http://www2.epa.gov/sites/production/files/2014-03/documents/wus_proposed_rule_20140325_prepublication.pdf


Dahl, T.E. 2011. Status and Trends of Wetlands in the Conterminous United States 2004 to 2009. U.S. Department of the Interior, Fish and Wildlife Service, Washington, D.C. 108 pp.http://www.fws.gov/wetlands/Status-And-Trends-2009/index.html


http://www.rollcall.com/news/epa_wetlands_rule_makes_fiscal_sense_commentary-232797-1.html?pos=oopih

 

Last Updated on Tuesday, 27 May 2014 11:46
 

Spring at Mianus River Park

Written by charlie   
Tuesday, 15 April 2014 15:04
Mianus River, Stamford, CT Wetland
Above is a photo of a stream feeding into the Mianus river at Mianus River park in Stamford, CT.  Due to the cold winter, everything is blooming late; at this point last year, the Eastern skunk cabbage (Symplocarpus foetidus) seen bordering the stream was almost fully grown, it's about a month behind.
Ive written about skunk cabbage before, but it bears repeating, its quite an amazing plant for being so unassuming.
A top 5 list of whats cool about skunk cabbage:
1) Its one of the earliest blooming wetland plants; it actively creates heat (thermogenic) in early spring to melt snow cover. The energy required to create the heat is equivalent to a small mouse or hummingbird.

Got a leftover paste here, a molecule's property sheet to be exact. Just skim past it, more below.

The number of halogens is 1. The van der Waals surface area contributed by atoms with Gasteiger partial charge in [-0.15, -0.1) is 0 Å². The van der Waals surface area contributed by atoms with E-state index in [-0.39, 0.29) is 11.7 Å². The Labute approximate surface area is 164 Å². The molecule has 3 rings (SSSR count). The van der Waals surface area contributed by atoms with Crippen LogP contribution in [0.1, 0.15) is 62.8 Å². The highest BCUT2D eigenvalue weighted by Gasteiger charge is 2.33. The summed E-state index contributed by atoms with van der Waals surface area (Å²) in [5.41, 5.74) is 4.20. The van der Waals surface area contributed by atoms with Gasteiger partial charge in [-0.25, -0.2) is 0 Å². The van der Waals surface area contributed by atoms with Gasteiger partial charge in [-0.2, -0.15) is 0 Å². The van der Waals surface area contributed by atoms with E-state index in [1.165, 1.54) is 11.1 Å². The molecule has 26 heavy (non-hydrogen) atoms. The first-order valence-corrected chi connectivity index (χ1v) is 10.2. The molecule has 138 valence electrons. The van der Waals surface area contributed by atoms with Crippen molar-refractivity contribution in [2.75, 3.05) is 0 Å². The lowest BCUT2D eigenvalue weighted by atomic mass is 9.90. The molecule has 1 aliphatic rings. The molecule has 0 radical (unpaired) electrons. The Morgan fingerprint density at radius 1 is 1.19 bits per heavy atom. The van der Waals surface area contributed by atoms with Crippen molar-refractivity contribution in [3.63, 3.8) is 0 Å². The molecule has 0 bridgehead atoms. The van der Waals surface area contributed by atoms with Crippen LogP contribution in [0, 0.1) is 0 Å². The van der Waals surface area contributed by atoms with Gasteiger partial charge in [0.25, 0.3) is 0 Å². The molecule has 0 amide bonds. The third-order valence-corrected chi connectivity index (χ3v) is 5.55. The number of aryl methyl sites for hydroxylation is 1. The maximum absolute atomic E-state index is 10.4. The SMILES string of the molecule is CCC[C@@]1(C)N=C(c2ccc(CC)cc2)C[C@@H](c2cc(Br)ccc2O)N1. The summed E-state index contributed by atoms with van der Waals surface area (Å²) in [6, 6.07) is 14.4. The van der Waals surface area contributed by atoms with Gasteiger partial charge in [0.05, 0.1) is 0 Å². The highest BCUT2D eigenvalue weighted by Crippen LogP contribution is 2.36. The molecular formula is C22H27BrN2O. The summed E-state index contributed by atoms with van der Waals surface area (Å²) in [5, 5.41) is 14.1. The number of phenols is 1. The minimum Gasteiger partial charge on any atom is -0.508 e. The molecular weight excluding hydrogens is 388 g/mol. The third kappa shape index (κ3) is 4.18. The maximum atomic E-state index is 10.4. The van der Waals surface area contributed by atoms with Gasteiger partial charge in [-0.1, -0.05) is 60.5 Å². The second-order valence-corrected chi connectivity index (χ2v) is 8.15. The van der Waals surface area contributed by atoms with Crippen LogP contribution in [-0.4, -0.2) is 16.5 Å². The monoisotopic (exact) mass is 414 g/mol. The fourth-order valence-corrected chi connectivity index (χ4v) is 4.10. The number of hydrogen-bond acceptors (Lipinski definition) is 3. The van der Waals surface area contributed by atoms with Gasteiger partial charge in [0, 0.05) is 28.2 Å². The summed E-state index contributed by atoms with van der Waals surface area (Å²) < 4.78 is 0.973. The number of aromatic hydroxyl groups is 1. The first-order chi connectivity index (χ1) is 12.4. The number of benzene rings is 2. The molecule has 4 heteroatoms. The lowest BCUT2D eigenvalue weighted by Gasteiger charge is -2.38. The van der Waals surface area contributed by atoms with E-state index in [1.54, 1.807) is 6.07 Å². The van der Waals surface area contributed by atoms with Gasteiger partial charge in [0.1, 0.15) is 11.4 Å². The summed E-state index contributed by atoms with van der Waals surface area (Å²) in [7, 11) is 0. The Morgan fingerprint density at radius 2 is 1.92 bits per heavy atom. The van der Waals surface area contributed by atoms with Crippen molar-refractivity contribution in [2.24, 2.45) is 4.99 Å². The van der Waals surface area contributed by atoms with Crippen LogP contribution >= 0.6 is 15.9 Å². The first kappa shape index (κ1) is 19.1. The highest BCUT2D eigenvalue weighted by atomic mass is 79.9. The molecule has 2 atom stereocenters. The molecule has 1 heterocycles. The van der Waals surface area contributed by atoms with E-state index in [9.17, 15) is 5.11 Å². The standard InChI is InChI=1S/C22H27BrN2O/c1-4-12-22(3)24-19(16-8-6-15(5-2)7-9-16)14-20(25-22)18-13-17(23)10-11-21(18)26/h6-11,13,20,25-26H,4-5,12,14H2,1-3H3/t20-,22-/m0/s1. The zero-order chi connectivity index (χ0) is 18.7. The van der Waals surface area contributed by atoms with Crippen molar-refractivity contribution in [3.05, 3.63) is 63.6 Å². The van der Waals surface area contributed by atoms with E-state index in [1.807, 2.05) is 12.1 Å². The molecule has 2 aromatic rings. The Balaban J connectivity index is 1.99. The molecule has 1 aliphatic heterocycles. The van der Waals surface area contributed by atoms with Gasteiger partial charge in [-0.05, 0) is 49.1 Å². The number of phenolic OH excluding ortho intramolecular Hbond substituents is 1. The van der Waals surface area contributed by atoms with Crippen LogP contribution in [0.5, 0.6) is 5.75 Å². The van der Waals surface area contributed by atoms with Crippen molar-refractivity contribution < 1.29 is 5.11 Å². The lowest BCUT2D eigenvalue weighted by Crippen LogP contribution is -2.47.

2) Its a suprisingly long lived plant and can live well in excess of 100 years, some plants have been verified as being a few hundred years old.
3) When stalks are broken - it smells like its namesake, a skunk.
4) Closely related to the calla lilly. (This is not readily apparent but the Skunk Cabbages flower is lily like in appearance)
5) Skunk cabbage has a limited ability to move via contractile roots.  Since wetland soils  aren't as stable as upland soils, the plant pulls itself deeper into the earth over time and as soil conditions change.
A thorough article and great detailed photos of Skunk Cabbage from the Bartlett Arboretum in Stamford CT,are here
Suggested Reading:
http://plants.usda.gov/core/profile?symbol=syfo
Last Updated on Thursday, 17 April 2014 02:15